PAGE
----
Youths under the care of the Department of the Human Resources (DHR) are not receiving adequate services, according to a wide-ranging report on DHR. The report, submitted by the Task Force on the Reorganization of the Department of Human Resources, charges that DHR has been unable to administer diversified youth programs because poor management practices have resulted in an inefficient use of the department's funds and staff.
William Barr, director of the Social Rehabilitation Administration (SRA), which administers aid to youths through DHR's Bureau of Youth Services, said the findings of the task force are basically accurate, but argued that a continual shortage of funds, not poor management of the bureau's resources, has eroded youth services in the District. Unless DHR's budget for youth services is increased, he said, the problem will become worse.
The Bureau of Youth Services (BYS) has the primary responsibility for children committed to the bureau by the Juvenile Court System. In addition, the bureau provides services for children awaiting action by the juvenile court.
There are 1,880 children under the care of the Bureau of Youth Services.
Critical staff shortages, excessive use of overtime, poor maintenance of facilities, inadequate educational resources and the use of corporal punishment at the city's two juvenile instititutions in Laurel, Md. - Cedar Knoll and Oak Hill - were among the major problems cited by the task force's Committee on Social Services, which reported on youth programs run by DHR.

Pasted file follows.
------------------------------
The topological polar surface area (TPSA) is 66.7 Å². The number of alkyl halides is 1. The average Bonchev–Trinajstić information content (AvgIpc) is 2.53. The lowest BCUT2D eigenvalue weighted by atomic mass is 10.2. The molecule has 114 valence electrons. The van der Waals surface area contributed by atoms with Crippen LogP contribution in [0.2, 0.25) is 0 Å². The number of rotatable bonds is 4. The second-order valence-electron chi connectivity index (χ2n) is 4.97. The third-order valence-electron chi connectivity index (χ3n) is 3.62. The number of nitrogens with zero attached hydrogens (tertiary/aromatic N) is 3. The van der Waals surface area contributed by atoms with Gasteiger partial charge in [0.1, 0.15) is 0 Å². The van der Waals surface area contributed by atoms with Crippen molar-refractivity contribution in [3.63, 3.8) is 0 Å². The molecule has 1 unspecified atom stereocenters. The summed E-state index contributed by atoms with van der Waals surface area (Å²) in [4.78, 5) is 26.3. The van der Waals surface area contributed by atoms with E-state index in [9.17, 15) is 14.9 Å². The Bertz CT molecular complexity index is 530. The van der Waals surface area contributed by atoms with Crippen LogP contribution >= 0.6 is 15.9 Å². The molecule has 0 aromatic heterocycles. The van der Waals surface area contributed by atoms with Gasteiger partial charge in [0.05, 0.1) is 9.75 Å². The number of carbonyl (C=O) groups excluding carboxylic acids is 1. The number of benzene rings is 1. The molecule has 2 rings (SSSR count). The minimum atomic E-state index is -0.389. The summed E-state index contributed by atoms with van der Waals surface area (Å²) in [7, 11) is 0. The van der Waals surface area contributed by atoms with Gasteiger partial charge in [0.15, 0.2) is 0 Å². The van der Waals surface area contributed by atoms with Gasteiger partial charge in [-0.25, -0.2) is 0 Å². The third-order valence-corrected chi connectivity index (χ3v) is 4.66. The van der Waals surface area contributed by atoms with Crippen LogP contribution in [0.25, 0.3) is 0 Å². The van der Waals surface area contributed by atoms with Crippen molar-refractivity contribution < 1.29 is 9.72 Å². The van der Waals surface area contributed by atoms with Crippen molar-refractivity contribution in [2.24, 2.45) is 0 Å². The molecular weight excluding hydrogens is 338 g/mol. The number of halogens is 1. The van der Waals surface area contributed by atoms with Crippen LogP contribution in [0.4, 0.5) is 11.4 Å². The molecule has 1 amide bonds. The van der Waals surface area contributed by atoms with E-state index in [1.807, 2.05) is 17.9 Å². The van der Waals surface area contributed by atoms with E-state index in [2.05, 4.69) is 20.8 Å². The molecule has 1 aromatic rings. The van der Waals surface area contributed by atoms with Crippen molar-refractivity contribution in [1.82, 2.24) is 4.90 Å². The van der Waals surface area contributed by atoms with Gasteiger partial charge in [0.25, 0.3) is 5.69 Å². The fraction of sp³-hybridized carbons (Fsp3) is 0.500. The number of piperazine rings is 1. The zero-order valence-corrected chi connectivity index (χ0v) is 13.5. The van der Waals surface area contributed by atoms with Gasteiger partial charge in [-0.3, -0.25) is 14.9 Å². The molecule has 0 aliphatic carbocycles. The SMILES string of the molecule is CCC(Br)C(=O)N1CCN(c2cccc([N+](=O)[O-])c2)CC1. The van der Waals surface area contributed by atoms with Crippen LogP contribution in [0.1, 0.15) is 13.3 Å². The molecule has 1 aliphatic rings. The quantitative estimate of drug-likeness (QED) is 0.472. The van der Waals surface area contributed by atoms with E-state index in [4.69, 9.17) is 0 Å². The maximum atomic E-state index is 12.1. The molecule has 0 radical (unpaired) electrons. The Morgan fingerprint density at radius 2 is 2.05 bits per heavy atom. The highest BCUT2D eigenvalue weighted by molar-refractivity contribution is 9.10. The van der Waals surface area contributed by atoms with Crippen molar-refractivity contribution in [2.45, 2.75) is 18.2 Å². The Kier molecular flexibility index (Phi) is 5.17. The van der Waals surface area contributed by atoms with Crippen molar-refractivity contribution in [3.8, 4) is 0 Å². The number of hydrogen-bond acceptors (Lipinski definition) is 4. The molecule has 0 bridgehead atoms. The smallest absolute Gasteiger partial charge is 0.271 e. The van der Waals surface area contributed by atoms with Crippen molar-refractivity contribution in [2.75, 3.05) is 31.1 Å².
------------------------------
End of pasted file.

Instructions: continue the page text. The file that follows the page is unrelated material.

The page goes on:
These and other findings were submitted by task force chairman Carl Holman in a more extensive report to the City Council on Jan. 30.
The 15-member task force of private citizens and government workers was appointed to study DHR last March by City Council Chairman Sterling Tucker and Polly Shacleton, chairman of the council on Human Resouces and Aging.
The report also includes a series of detailed recommendations addressing some of the problems cited by the task force.
The committee said BYS lacks critically needed personnel, diversified programming and adequate living facilities for youth.
Because the bureau has mismanaged the resources it has, it often has been without the funds or staff it has needed to remedy the problems, the report said.
"The management deficiencies of BYS (Bureau of Youth Services) reflect on absence of systematic planning and on inability to provide the administrative leadership necessary for delivering effective rehabilitative services," he report concludes.
Many of the criticisms focus on DHR's institutional programs. The committee reported that a small number of youth held for months at the city's Receiving Home of Children were "in effect, prisoners in an unhealthy and unsafe structure." Under court ruling issued several years ago, youths are not to be held at the home longer than 24 hours.